The Future of Local Government
14 August 2014
A report looking at the future of local government has been published by the Association of North East Councils. Findings, recommendations and actions are set out in ‘The Future of Local Government Task and Finish Group Report’.
The report was informed by a Member-led Task and Finish Group convened by ANEC, which included members from all 12 North East authorities. The context of the report was that it should, through evidence gathering and subsequent recommendations, contribute towards developing ANEC’s advocacy position, ‘asks’ of Government and feed into specific debates and consultations in the run up to the 2015 General Election. In particular, the Group also looked to feed into the debate around the Local Government Association’s ‘Rewiring Public Services’ paper.
Three key areas of focus for the Group were as follows:
- Financial issues - the financial challenges facing local authorities in the North East, as well as wider issues such as fair funding, multi-year settlements, the concept of the ‘local treasury’, economic growth and the ‘single pot’ and the future of the Barnett formula.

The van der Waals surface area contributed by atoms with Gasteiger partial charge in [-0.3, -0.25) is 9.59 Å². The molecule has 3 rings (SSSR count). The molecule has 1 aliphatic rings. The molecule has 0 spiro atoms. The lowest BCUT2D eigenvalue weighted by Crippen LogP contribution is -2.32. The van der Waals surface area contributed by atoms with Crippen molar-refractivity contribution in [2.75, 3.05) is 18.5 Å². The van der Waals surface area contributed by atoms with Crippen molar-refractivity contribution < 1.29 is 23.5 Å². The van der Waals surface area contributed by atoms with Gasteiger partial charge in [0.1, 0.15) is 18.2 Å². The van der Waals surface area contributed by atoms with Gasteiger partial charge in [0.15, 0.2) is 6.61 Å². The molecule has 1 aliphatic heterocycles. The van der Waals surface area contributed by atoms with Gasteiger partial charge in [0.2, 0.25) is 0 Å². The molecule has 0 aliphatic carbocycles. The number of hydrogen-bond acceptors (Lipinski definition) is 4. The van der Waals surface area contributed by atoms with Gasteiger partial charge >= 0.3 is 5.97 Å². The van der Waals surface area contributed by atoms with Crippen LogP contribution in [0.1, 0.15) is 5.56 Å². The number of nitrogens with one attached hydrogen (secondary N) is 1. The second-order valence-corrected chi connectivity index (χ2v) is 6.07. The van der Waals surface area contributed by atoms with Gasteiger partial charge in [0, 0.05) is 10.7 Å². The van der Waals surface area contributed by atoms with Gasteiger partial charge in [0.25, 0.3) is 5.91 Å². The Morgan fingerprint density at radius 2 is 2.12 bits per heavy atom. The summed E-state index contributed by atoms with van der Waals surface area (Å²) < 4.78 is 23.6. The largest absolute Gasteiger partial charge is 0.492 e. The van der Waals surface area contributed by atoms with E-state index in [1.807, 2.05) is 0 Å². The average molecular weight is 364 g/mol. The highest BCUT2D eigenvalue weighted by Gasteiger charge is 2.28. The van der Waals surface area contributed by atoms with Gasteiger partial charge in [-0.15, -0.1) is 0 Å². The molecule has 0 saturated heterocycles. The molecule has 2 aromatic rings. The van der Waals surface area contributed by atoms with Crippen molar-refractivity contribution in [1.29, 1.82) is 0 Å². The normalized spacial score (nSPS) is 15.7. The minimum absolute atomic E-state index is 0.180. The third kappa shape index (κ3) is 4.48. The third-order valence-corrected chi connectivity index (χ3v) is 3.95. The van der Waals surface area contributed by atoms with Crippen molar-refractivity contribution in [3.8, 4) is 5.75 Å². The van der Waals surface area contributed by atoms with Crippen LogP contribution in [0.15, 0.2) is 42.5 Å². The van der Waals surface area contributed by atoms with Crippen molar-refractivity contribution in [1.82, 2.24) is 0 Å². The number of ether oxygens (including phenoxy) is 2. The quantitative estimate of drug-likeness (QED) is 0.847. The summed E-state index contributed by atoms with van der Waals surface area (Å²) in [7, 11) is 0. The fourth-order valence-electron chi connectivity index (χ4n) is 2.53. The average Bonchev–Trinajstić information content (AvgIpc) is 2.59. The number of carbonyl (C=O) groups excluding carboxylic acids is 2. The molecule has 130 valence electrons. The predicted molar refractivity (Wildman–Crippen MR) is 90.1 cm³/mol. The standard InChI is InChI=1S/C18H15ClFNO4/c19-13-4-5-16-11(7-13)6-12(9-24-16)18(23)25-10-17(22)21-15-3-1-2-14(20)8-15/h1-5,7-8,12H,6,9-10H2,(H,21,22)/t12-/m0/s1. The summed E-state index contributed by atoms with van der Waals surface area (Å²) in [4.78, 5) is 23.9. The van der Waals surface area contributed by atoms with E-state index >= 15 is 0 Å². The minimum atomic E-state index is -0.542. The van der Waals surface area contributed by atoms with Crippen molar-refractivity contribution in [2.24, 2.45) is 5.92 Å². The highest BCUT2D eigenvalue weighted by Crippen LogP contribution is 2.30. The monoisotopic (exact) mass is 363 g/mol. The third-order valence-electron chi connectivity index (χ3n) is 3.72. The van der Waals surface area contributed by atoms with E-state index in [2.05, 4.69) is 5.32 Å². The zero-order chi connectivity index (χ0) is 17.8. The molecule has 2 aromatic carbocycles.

- The Transforming Public Services agenda - including the integration of health and social care; community budgets, the Open Public Services White Paper and the role and aims of sector-led improvement.
- Constitutional issues - including the constitutional position of local government, codifying the relationship between central and local government, devolution to Scotland and Wales – and its impact on England.
The report highlights the fact that local government faces severe financial challenges, which pose a real threat to the sustainability of the funding system, and the most deprived areas face the worst challenges – a position which the Government’s move to an incentive-based system can only exacerbate. Pressures on services continue to build, while the reduction in funding has a serious impact on the wider local economy. On a more positive note, many local authorities are seizing the initiative to transform public services – working with each other and with partners. The LGA’s Rewiring Public Services campaign picks up many of these themes.
In terms of constitutional issues, the report highlighted the need to consider the role of local government in terms of the services provided, and the case for devolved powers in line with Scotland and Wales. Additionally, the report highlighted the need to consider in due course the outcome of the Scottish Referendum, whether or not that results in a vote for independence.
Short, medium and long term actions are set out in the report along with a series of recommendations around fairer funding, the provision of public services, sector-led improvement and the role of local government.